Atomic Force Microscope

Atomic force microscopy (AFM) is one of the foremost tools for imaging, measuring, and manipulating matter at the nanoscale. The information is gathered by "feeling" the surface with a mechanical probe. Piezoelectric elements that facilitate tiny but accurate and precise movements on (electronic) command enable the very precise scanning.

The Veeco Dimension 3100 is equipped with a NanoScope IIIa controller and Quadrex signal processor for 16-bit resolution on all 3 axes. The instrument operates under atmospheric pressure at room temperature and works in air, so that a full range of materials (metals, insulators, ceramics, polymers, and biological specimens) can be investigated with minimal sample preparation. It can accept samples (diameter up to 20 cm in diameter, height up to 1.5 cm, surface roughness up to 5.5 µm). The AFM is equipped with a color CCD camera, with a maximum magnification of 800x for precise placement of the probe onto the sample.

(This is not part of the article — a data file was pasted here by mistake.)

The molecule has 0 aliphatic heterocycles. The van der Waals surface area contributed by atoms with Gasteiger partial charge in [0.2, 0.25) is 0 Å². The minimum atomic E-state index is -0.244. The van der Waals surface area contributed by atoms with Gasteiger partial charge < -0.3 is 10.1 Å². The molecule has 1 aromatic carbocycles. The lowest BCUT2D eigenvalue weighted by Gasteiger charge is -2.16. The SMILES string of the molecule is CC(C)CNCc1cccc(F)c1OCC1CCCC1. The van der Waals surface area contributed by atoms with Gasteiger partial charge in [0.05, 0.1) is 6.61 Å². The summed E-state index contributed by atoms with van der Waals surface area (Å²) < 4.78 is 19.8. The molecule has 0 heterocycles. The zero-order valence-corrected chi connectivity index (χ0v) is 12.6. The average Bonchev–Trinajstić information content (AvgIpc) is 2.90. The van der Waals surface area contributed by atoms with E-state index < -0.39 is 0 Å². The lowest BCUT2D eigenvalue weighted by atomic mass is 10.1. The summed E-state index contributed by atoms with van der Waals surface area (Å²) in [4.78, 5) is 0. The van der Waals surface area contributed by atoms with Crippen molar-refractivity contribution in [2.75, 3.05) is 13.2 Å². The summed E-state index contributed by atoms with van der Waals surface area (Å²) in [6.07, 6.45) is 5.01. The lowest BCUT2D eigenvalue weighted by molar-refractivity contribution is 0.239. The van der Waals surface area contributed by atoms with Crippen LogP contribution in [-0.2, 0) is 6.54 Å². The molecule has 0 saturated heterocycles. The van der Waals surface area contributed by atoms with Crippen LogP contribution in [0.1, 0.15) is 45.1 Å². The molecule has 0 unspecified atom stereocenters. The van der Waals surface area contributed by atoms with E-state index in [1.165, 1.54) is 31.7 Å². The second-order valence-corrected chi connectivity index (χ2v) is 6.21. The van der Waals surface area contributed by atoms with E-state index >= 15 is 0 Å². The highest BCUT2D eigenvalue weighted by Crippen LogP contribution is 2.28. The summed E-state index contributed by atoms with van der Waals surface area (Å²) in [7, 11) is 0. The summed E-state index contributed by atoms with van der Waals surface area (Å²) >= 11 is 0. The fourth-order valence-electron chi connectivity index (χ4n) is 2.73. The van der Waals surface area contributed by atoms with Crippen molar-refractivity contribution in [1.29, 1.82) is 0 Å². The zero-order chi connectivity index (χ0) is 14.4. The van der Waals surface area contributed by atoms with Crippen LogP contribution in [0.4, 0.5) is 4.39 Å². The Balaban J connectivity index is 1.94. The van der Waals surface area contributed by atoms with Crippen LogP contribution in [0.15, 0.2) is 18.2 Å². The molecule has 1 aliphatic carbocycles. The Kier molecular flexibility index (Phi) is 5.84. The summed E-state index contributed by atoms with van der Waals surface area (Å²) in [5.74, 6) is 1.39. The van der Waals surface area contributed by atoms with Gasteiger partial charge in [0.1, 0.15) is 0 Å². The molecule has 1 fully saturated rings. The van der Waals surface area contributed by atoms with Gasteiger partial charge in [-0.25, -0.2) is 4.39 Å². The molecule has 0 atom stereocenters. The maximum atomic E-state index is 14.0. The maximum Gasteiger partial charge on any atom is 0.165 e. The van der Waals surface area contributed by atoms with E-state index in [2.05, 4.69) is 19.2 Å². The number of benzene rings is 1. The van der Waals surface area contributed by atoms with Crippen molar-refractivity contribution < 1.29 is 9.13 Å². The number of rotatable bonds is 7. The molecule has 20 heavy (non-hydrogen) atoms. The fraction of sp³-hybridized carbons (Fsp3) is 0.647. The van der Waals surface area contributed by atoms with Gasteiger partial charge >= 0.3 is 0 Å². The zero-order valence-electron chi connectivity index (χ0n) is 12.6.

The AFM can operate in numerous imaging modes, the primary operation being atomic force microscopy (AFM) in contact mode, tapping mode, and phase imaging mode. Other data collection techniques include conductive-AFM to characterize conductivity variations; magnetic force microscopy (MFM), which uses a ferromagnetic-coated tip to probe magnetic fields; and force-distance measurements, which are performed to study attractive and repulsive forces on a tip as it approaches and retracts from the sample surface.

The AFM system is equipped with comprehensive image analysis software. Full 2D and 3D mapping and displays can be generated, with a variety of slope and flatness corrections. Ra and rms roughness calculations can be done on selected areas, as well as a multitude of additional statistical calculations.